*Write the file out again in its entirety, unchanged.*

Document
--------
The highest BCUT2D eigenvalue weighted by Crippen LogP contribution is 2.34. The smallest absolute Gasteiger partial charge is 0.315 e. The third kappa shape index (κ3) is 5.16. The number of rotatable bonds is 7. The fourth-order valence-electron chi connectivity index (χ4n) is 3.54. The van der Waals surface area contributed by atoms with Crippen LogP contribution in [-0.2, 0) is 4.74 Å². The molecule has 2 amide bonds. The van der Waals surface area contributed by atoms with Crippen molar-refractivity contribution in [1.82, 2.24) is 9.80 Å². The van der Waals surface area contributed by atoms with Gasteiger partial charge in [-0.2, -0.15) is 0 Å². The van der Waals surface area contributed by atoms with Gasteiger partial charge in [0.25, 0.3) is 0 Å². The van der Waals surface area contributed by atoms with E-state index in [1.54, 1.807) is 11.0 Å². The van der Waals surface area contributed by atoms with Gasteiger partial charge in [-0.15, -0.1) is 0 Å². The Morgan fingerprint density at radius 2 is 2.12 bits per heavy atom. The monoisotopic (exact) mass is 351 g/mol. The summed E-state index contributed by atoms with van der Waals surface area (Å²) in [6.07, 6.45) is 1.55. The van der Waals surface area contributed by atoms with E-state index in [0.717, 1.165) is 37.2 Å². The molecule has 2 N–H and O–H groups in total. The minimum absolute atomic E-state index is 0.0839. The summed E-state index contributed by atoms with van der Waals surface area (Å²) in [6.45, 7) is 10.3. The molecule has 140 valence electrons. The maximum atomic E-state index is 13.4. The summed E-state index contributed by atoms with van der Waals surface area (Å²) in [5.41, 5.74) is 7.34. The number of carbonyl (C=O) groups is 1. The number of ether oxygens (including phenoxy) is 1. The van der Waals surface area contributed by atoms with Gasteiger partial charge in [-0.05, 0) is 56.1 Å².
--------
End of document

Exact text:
The highest BCUT2D eigenvalue weighted by Crippen LogP contribution is 2.34. The smallest absolute Gasteiger partial charge is 0.315 e. The third kappa shape index (κ3) is 5.16. The number of rotatable bonds is 7. The fourth-order valence-electron chi connectivity index (χ4n) is 3.54. The van der Waals surface area contributed by atoms with Crippen LogP contribution in [-0.2, 0) is 4.74 Å². The molecule has 2 amide bonds. The van der Waals surface area contributed by atoms with Crippen molar-refractivity contribution in [1.82, 2.24) is 9.80 Å². The van der Waals surface area contributed by atoms with Gasteiger partial charge in [-0.2, -0.15) is 0 Å². The van der Waals surface area contributed by atoms with Gasteiger partial charge in [0.25, 0.3) is 0 Å². The van der Waals surface area contributed by atoms with E-state index in [1.54, 1.807) is 11.0 Å². The van der Waals surface area contributed by atoms with Gasteiger partial charge in [-0.15, -0.1) is 0 Å². The Morgan fingerprint density at radius 2 is 2.12 bits per heavy atom. The monoisotopic (exact) mass is 351 g/mol. The summed E-state index contributed by atoms with van der Waals surface area (Å²) in [6.07, 6.45) is 1.55. The van der Waals surface area contributed by atoms with E-state index in [0.717, 1.165) is 37.2 Å². The molecule has 2 N–H and O–H groups in total. The minimum absolute atomic E-state index is 0.0839. The summed E-state index contributed by atoms with van der Waals surface area (Å²) in [6.45, 7) is 10.3. The molecule has 140 valence electrons. The maximum atomic E-state index is 13.4. The summed E-state index contributed by atoms with van der Waals surface area (Å²) in [5.41, 5.74) is 7.34. The number of carbonyl (C=O) groups is 1. The number of ether oxygens (including phenoxy) is 1. The van der Waals surface area contributed by atoms with Gasteiger partial charge in [-0.05, 0) is 56.1 Å².